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Child protection expert contributes to protecting older people event
A child protection expert from the University of Kent has been invited to participate in a UK wide event that aims to develop radical ideas on how to protect older people in institutional long-term care.
Dr Jane Reeves from Kent's Centre for Child Protection is one of only 25 participants to have been selected for the Technology Strategy Boards national Long Term Care Revolution workshop on 16-20 September. This workshop, also known as a 'sandpit', aims to stimulate ideas that will explore the potential for real social, structural and economic changes, as well as unlocking new markets in long term care provision fit for the 21st century.
Participants from a wide range of backgrounds and sectors were selected on the basis that they are 'already thinking in anti-establishment ways', having recognised that the current model is not fit for purpose or for the future, and - more importantly - that they are 'prepared to actually do something about it'.
Following on from the workshop, the Technology Strategy Board will be awarding up to £2.4m for the development of industry-led Small Business Research Initiative (SBRI) projects.
Launched in 2011 following the Munro Review, Kents Centre for Child Protection provides high quality, targeted and innovative child protection training and research for health and social care practitioners worldwide. These include teachers, social workers, youth workers, probation officers, GPs, lawyers, police officers, health visitors and voluntary organisations. The Centre provides training opportunities, Continuous Professional Development (CPD) tools and research to raise professional and organisational standards.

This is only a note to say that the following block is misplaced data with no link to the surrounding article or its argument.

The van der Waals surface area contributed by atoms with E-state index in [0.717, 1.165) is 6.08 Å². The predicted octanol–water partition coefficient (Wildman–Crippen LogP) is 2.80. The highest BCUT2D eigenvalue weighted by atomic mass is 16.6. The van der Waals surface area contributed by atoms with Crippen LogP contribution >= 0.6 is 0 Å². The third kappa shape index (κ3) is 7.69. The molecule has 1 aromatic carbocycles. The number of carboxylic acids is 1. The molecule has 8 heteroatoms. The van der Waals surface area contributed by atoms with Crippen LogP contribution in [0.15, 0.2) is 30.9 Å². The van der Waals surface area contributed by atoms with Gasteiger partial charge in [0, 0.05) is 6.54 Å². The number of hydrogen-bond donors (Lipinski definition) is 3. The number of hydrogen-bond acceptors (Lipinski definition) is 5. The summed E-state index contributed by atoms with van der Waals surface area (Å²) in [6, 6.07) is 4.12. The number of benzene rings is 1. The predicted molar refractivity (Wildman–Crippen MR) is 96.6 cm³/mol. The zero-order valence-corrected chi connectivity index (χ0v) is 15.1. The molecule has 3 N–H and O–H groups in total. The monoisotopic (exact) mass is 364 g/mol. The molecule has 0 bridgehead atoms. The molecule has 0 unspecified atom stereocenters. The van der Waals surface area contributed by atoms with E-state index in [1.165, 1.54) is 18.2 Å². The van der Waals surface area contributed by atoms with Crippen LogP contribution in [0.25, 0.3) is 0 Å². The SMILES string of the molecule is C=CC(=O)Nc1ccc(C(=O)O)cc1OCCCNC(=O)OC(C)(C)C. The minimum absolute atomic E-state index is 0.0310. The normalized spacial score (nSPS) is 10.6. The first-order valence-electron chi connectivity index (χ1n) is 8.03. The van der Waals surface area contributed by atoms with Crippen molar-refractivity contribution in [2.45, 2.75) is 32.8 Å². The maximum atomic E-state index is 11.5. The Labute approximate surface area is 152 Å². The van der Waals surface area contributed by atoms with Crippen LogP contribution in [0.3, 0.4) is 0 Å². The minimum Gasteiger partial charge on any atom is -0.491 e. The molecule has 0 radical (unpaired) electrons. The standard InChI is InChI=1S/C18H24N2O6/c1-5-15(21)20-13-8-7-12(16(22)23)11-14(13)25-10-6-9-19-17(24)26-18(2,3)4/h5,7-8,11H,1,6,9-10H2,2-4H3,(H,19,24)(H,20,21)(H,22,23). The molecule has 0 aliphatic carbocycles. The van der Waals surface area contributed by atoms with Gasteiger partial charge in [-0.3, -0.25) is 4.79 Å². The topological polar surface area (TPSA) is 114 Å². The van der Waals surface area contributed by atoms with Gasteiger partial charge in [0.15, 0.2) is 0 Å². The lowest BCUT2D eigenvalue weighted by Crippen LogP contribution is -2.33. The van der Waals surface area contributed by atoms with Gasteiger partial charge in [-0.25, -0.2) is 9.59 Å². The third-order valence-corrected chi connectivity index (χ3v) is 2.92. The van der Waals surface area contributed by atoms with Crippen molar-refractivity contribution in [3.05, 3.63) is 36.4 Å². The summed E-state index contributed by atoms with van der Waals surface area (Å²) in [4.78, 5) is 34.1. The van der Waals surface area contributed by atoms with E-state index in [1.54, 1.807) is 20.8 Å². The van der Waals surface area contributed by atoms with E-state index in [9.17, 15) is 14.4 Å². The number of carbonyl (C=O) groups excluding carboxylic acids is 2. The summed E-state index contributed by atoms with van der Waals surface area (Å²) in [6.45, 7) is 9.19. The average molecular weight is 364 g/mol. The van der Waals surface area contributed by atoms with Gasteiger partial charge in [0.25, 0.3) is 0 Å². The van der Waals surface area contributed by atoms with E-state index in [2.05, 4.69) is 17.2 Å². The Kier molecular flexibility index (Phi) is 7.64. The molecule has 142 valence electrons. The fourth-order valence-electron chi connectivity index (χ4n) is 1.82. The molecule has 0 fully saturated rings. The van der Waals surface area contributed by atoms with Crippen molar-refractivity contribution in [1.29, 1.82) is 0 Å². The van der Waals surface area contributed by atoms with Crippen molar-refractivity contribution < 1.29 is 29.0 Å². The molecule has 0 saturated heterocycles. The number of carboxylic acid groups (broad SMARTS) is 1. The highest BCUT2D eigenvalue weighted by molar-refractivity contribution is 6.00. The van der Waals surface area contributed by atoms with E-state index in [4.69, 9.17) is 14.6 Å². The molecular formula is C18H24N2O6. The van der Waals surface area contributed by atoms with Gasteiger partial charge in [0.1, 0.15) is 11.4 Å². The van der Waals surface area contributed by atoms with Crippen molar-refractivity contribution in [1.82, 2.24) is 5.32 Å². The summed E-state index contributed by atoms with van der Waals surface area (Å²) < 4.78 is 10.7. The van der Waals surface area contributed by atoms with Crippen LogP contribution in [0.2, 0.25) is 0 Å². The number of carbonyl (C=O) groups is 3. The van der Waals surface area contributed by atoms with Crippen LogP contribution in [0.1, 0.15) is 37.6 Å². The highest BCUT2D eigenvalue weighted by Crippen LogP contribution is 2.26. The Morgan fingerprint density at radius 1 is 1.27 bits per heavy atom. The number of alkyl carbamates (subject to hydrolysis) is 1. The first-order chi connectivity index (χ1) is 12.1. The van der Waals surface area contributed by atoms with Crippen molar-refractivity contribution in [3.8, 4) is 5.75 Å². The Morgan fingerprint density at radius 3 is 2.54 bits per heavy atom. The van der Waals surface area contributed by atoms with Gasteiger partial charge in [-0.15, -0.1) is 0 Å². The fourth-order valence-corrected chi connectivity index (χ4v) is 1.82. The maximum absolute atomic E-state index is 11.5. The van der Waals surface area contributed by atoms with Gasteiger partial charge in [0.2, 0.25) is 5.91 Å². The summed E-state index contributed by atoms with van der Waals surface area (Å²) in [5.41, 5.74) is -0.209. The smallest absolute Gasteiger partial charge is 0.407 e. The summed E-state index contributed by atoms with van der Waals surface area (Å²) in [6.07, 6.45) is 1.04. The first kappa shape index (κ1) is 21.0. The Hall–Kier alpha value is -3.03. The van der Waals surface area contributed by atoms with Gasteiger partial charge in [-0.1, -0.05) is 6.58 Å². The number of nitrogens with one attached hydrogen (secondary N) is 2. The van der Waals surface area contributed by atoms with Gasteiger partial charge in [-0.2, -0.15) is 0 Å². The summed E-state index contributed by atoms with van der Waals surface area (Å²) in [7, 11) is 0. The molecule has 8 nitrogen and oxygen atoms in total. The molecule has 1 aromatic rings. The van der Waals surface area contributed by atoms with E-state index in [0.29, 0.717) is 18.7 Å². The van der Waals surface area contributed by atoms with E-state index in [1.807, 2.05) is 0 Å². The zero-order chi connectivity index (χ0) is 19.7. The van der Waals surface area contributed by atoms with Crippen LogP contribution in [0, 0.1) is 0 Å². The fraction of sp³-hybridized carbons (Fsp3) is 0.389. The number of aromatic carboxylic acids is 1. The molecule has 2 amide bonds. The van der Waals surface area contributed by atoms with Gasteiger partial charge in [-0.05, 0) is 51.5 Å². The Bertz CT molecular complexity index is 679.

Among its achievements, the Centre has developed a number of wisely used 'serious games', or immersive technologies, to enable students and child protection professionals undertaking CPD to practice and discuss difficult child protection cases in safe environments. Developed by Professor David Shemmings and Dr Jane Reeves, these games combine expertise from a number of the University's units, disciplines and academic schools, as well as external experts from organisation such as Special Branch, Kent Police, Kent County Council, Kent Probation and Child Health Services (Essex).
Dr Reeves, who is Director of Kent's MA in Child Protection and Co-director of the Centre, said: 'Being chosen to participate in the UK wide sandpit event gives us the opportunity to potentially apply the knowledge we have gained from the simulations developed to protect children, to protecting older people. It also gives us an opportunity to see how cutting edge technology is being planned to help older people in the future and to see if this has any synergy for training or working with children and young people. It is an exciting and innovative opportunity for creative thinking.'
In September 2013 the Centre was shortlisted for a Times Higher Education Award in the category ICT Initiative of the Year. The winners will be announced on 28 November.
The Centre's entry for the workshop challenge was facilitated by Kent Innovation and Enterprise, the University unit dedicated to building strong links between University research and business and to develop, support and create high-growth enterprise in the region.
Story published at 10:23am 17 September 2013